Advertisement

Behavioral Ecology and Sociobiology

, Volume 51, Issue 6, pp 590–591 | Cite as

Egg-marking pheromones in honey-bees Apis mellifera

  • Benjamin P. Oldroyd
  • Francis L. W. Ratnieks
  • T. C. Wossler
Forum

Keywords

Behav Ecol Queenless Coloni Anarchistic Worker Queenright Colony Discriminator Coloni 
These keywords were added by machine and not by the authors. This process is experimental and the keywords may be updated as the learning algorithm improves.

References

  1. Foster KR, Ratnieks FLW (2000) Facultative worker policing in a wasp. Nature 407:692–693PubMedCrossRefGoogle Scholar
  2. Foster KR, Ratnieks FLW (2001) Convergent evolution of worker policing by egg eating in the honeybee and common wasp. Proc R Soc Lond Ser B Biol Sci 268:169–174CrossRefGoogle Scholar
  3. Halling L, Oldroyd BP, Wattanachaiyingcharoen W, Barron AB, Nanoik P, Wongsiri S (2001) Worker policing in the dwarf bee Apis florea. Behav Ecol Sociobiol 49:509–513CrossRefGoogle Scholar
  4. Katzav-Gozansky T, Soroker V, Hefetz A (1997) Plasticity of caste-specific Dufour’s gland secretion in the honey bee (Apis mellifera L.). Naturwissenshaften 84:238–241CrossRefGoogle Scholar
  5. Katzav-Gozansky T, Soroker V, Hefetz A (2002) Evolution of worker sterility in honey bees: egg-laying workers express queen-like secretion in Dufour’s gland. Behav Ecol Sociobiol (in press)Google Scholar
  6. Keller L, Nonacs P (1993) The role of queen pheromones in social insects: queen control or queen signal? Anim Behav 45:787–794CrossRefGoogle Scholar
  7. Oldroyd BP, Osborne KE (1999) The evolution of worker sterility in honeybees: the genetic basis of failure of worker policing. Proc R Soc Lond B 266:1335–1339CrossRefGoogle Scholar
  8. Oldroyd BP, Ratnieks FLW (2000) Anarchistic honey bee workers evade worker policing by laying eggs that have low removal rates. Behav Ecol Sociobiol 47:268–273CrossRefGoogle Scholar
  9. Oldroyd BP, Halling LA, Good G, Wattanachaingcharoen W, Barron AB, Nanork P, Wongsiri S, Ratnieks FL (2001) Worker policing and worker reproduction in Apis cerana. Behav Ecol Sociobiol 50:371–377CrossRefGoogle Scholar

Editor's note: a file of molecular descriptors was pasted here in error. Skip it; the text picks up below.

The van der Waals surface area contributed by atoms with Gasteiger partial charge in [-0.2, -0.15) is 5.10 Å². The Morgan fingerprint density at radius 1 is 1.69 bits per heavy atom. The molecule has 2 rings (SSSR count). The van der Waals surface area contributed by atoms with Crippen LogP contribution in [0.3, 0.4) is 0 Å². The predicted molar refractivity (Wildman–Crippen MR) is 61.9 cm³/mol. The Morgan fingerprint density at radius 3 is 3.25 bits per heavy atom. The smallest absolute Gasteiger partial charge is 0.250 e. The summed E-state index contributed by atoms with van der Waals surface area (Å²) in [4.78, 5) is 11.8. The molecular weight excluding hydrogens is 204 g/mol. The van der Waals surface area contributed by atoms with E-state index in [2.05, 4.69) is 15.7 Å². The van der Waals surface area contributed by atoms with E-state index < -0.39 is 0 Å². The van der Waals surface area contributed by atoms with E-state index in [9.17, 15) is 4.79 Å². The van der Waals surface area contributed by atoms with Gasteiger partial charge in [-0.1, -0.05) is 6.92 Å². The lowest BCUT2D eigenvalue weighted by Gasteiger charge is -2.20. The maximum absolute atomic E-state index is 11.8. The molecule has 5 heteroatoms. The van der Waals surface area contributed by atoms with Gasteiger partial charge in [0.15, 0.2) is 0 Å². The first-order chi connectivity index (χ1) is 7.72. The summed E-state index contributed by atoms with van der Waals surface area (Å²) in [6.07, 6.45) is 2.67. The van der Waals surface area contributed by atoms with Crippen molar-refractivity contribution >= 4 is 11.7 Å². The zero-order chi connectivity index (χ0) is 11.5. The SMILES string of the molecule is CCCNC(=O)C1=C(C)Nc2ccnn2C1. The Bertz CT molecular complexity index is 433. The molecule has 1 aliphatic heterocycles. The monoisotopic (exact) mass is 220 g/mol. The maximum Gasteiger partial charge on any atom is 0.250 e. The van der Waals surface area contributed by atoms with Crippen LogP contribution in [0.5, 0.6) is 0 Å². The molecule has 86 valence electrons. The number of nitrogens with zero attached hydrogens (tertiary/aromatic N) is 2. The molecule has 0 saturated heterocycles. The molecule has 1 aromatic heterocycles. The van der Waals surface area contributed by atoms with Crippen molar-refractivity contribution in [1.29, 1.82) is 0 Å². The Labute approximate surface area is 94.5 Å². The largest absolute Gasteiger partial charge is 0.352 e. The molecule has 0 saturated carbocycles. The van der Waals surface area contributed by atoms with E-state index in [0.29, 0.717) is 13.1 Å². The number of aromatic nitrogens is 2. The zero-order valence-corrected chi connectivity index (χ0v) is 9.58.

10. Ratnieks FLW (1988) Reproductive harmony via mutual policing by workers in eusocial Hymenoptera. Am Nat 132:217–236CrossRefGoogle Scholar
  11. Ratnieks FLW (1992) Evidence for an egg-marking pheromone in the honey bee. Am Bee J 132:813Google Scholar
  12. Ratnieks FLW (1993) Egg-laying, egg-removal, and ovary development by workers in queenright honey bee colonies. Behav Ecol Sociobiol 32:191–198CrossRefGoogle Scholar
  13. Ratnieks FLW (1995) Evidence for queen-produced egg-marking pheromone and its use in worker policing in the honey bee. J Apic Res 34:31–37Google Scholar
  14. Ratnieks FLW (1999) Conflict and cooperation in insect societies. In: Schwarz MP, Hogendoorn K (eds) Social insects at the turn of the Millenium. 13th Congress of the International Union for the Study of Social Insects, AdelaideGoogle Scholar
  15. Ratnieks FLW, Reeve HK (1992) Conflict in single-queen Hymenopteran societies: the structure of conflict, and processes that reduce conflict in advanced eusocial species. J Theor Biol 158:33–65CrossRefGoogle Scholar
  16. Ratnieks FLW, Visscher PK (1989) Worker policing in honeybees. Nature 342:796–797CrossRefGoogle Scholar
  17. Seeley TD (1985) Honeybee ecology. Princeton University Press, PrincetonGoogle Scholar

Copyright information

© Springer-Verlag 2002

Authors and Affiliations

  • Benjamin P. Oldroyd
    • 1
  • Francis L. W. Ratnieks
    • 2
  • T. C. Wossler
    • 3
  1. 1.School of Biological Sciences A12University of SydneyAustralia
  2. 2.Department of Animal and Plant SciencesUniversity of SheffieldSheffieldUK
  3. 3.Department of Zoology and EntomologyUniversity of PretoriaPretoriaSouth Africa

Personalised recommendations